South Side Route
Easy Snow PG13
||Trad, Snow, Alpine, 5300', Grade III
|FA: ||W.L. Chittenden, James G. Dierdorff - Aug 6, 1857|
|Season: ||Spring through Fall|
|Page Views: ||13,543|
|Submitted By: ||Karsten on Feb 1, 2006|
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BETA PHOTO: Climbers at Hogsback and ascending the pearly gate...
The south side of hood is one of the most popular routes up a glaciated mountain in the world. Also called the "dog route" or "slog route," this route has also claimed the most deaths on the mountain.
The South side requires little technical skills but still has objective dangers!!! Use caution at all times when on the mountain.
The route tradionally begins at Timberline Lodge (~5900ft). If you hire a guide they often take you up to the Silcox hut in snowcat but most local mountaineers consider this cheating. The ski area would like for you to take a trail that heads up the right side of the ski area. Most climbers however head straight up the slopes following the lift line all the way up the "magic mile" to the Silcox Hut.
Continue heading straight up the mountain heading toward the right side of a rock outcrop called crater rock. Here you will find a saddle formed between crater rock and the main summit. This saddle, known as the hogsback, is a good place to rest and evaluate the final push to the summit. Be careful of fumaroles in this area as they can release poisonous gases.
At the north end of the hogsback is the greatest objective danger facing climbers, the bergshrund. This large crevass is always present but sometimes covered with snow. During winter and early spring climbers can simply walk across this chasm on a snowbridge. Extreme caution should be taken however. At some point every year the bridge collapses. Climbers in late spring through fall must circumnavigate the schrund.
Just past the bergshrund is a steeper section through a narrow chute dubbed "the pearly gates" that has been the site of many accidents. Care must be taken on this section as a fall here could result in a long slide straight into the crevasse. This part of the climb can be very beautiful as the rock can be entirely covered in rime ice like a fairytale ice palace. As the chute opens up continue up a short ways to the summit ridge and up right to the true summit.
In recent years the chute to the left of the pearly gates has become another reasonable option to ascend when past the bergshrund.
Descend the route. Be careful as the route conditions can change dramatically in a short period of time.
In good conditions the route can be done with nothing but a good pair of boots and a light jacket. Occasionally you'll see someone with a pack filled for a week trip on top though? The gear will actually vary widely considering on the season and conditions.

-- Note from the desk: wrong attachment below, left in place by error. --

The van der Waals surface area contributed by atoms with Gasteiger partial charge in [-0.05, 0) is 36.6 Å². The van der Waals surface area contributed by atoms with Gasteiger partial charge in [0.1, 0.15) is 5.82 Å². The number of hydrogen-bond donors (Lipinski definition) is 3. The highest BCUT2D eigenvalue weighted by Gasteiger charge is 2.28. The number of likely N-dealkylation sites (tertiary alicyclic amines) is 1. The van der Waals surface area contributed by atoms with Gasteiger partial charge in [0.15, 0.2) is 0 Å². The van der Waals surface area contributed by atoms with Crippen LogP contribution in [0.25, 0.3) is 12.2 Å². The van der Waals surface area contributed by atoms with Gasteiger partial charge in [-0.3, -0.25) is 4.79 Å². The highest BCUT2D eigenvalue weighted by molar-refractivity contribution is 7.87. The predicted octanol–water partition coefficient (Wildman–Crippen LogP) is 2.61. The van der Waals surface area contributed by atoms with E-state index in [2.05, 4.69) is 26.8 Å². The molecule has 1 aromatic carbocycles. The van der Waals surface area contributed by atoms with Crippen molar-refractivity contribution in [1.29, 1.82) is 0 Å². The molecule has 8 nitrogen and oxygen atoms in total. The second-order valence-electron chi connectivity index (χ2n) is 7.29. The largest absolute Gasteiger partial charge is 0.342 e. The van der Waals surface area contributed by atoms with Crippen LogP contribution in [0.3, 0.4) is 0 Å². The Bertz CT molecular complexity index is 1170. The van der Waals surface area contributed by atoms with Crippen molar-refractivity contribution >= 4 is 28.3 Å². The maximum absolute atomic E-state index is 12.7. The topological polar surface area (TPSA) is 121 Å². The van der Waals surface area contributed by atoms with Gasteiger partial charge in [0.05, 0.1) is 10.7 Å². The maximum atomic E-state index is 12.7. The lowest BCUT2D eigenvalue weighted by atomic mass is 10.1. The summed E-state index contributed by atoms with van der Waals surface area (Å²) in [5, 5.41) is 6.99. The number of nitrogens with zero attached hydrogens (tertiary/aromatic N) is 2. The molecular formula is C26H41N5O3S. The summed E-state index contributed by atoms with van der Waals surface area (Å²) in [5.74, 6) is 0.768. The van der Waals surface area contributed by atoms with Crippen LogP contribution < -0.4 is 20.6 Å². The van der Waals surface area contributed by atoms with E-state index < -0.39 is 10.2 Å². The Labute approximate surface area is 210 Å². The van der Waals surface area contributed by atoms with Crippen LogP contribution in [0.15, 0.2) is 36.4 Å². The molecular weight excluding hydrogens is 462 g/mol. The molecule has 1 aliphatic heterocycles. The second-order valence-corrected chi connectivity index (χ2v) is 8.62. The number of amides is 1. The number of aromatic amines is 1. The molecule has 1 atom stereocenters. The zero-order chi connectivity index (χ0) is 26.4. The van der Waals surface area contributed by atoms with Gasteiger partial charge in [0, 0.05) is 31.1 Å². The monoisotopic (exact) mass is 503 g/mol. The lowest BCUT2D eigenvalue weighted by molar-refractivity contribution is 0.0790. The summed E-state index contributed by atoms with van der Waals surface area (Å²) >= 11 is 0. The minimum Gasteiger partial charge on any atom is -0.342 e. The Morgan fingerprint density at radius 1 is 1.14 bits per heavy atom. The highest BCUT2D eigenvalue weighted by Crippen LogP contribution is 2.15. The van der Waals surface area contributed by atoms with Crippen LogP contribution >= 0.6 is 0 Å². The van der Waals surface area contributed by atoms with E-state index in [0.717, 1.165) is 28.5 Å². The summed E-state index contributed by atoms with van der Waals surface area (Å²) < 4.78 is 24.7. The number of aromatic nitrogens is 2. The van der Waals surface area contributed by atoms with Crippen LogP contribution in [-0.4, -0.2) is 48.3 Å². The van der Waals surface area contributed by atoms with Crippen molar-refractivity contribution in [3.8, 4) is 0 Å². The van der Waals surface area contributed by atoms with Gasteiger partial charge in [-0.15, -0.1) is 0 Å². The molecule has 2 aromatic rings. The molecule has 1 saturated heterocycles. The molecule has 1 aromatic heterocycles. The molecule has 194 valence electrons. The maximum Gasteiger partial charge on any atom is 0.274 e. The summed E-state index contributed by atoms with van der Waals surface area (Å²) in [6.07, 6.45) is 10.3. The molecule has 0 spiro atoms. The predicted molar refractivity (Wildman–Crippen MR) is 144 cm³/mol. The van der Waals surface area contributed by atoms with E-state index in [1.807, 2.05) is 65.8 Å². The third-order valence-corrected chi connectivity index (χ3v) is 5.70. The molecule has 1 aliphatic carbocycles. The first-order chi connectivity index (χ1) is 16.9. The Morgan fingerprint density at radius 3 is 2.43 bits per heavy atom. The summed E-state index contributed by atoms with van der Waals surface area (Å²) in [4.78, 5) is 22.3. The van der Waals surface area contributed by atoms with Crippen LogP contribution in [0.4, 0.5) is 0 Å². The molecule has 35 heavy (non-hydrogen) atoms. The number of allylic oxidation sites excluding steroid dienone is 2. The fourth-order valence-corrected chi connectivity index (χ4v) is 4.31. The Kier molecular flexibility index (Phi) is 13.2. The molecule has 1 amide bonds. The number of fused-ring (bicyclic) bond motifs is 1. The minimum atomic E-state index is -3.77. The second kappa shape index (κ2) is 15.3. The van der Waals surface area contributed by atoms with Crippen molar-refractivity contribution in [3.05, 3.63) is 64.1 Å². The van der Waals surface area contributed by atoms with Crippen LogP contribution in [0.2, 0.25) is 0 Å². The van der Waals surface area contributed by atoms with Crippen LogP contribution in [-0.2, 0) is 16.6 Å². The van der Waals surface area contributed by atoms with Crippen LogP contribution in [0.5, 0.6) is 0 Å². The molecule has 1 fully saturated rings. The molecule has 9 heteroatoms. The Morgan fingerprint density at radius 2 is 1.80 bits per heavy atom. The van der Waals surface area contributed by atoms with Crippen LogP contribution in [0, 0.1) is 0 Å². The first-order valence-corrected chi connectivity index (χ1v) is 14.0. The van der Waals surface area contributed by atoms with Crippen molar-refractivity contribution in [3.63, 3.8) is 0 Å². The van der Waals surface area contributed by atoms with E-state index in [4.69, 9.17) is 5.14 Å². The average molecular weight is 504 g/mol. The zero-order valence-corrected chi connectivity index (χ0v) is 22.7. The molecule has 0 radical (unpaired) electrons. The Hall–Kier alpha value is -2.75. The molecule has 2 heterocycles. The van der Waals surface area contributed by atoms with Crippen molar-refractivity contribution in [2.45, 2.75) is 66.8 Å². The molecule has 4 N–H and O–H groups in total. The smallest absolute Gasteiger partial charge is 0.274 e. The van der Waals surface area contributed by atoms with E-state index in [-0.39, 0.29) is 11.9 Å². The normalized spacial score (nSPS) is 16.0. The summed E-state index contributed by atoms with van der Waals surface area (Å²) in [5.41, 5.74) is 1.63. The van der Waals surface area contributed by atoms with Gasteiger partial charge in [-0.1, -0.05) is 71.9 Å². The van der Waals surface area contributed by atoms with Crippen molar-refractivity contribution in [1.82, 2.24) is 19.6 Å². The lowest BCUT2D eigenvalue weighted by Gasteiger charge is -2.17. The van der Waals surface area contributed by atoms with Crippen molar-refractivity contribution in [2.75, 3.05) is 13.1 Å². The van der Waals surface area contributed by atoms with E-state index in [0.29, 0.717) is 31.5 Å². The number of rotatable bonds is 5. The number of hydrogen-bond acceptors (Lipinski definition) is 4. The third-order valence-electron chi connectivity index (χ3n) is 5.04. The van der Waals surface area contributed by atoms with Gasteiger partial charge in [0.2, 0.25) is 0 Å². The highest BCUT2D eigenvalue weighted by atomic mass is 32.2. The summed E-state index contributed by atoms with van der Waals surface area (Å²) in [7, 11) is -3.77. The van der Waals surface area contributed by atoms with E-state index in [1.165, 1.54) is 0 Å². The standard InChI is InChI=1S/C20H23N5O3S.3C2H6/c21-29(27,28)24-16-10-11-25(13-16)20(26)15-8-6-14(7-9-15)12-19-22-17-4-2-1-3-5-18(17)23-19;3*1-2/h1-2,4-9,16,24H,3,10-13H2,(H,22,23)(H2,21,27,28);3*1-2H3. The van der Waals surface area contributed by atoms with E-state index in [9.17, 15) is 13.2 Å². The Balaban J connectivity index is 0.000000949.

Common gear includes:
Crampons, Ice ax, 30m rope, Pickets, Prussiks or ascenders, harness, & belay device
|By Peter Franzen|
From: Phoenix, AZ
Feb 1, 2006
The bottom of the Hog's Back is a good place to rope up. The sulfer fumes can be almost unbearable there if you get a windless day, but it gets better as you approach the summit. If conditions are soft enough the route can be done without crampons, but it's a good idea to use them anyways.
I think the only glaciated peak in the world that gets more traffic that Mt. Hood is Mt. Fuji in Japan. This is a great "first glacier route" despite the crowds.
Oct 23, 2006
This is a fun hike, kind of crowded, though.
|By Iain Morris|
Jul 16, 2007
Crevasses and glide cracks have started to sneak out of White River and now come within spitting distance of the main drag up around Crater Rock. A climber was recently pulled out of a whopper just off of triangle moraine. He fell about 40 feet to bedrock.
|By mark kerns|
From: golden, co
Jun 10, 2008
A note about the descent....
the natural fall line is away from Timberline Lodge and directly towards Mississippi Head. If you are descending in white out or limited visibility conditions, make sure that you are using map and compass to site on Timberline Lodge. Know what the declination is and stick to it.
Also , I have use the top of the Palmer Chairlift as a point of reference, then following the chairlift to the lodge.
|By Todd Morrison|
Nov 27, 2009
The crowds are bad.
But, it is a good thing to see other teams of climbers rowing up at a great pace when you first start climbing. It kind of encourages you. I remember thinking, my first ascent of the south face, "that's amazing, how can they keep going!?"
Hood's real beauty comes out when it is stormy. The tracks of the myriad of visitors disappear, and you are lost in a blanket of white to work with only your wit.
You can hear the winds howl between the ridges as a warning to hunker down and get ready. Ice sprays down from the 'pearly gates' when you get close enough, and really gets your heart moving.
Seconding Mark's comment, I was two hours late my first climb because I came down incorrectly; morning clouds were in, and I was way off course. (learned to check the compass almost every half minute in no-visibility)
From: Fort Collins
Jun 8, 2010
rating: Mod. Snow PG13
Would not rate this route a Grade III, it's a II. Even my dog agrees with that. Suggestion for those who want to bag the easiest-approach side of the mountain (from Timberline) without enduring the crowd, and adding to the hazard factor: try moving around Crater Rock to the west and doing the West Crater Rim route instead. If the South Side is sparsely populated it is worth doing, but opt for W.C. if the Mazamas happen to be up there with a dozen people moving slowly. You skip the infamous bergschrund, trading that for a longer and steeper slope, but if conditions are good (and early enough in the season/day), you'll be glad you did.
|By Paul Wellner|
From: Sherwood, Oregon
Mar 18, 2013
rating: Mod. Snow PG13
Lets add a helmet to that gear list shall we...
Falling ice and rock can be an issue with warm temps and crowds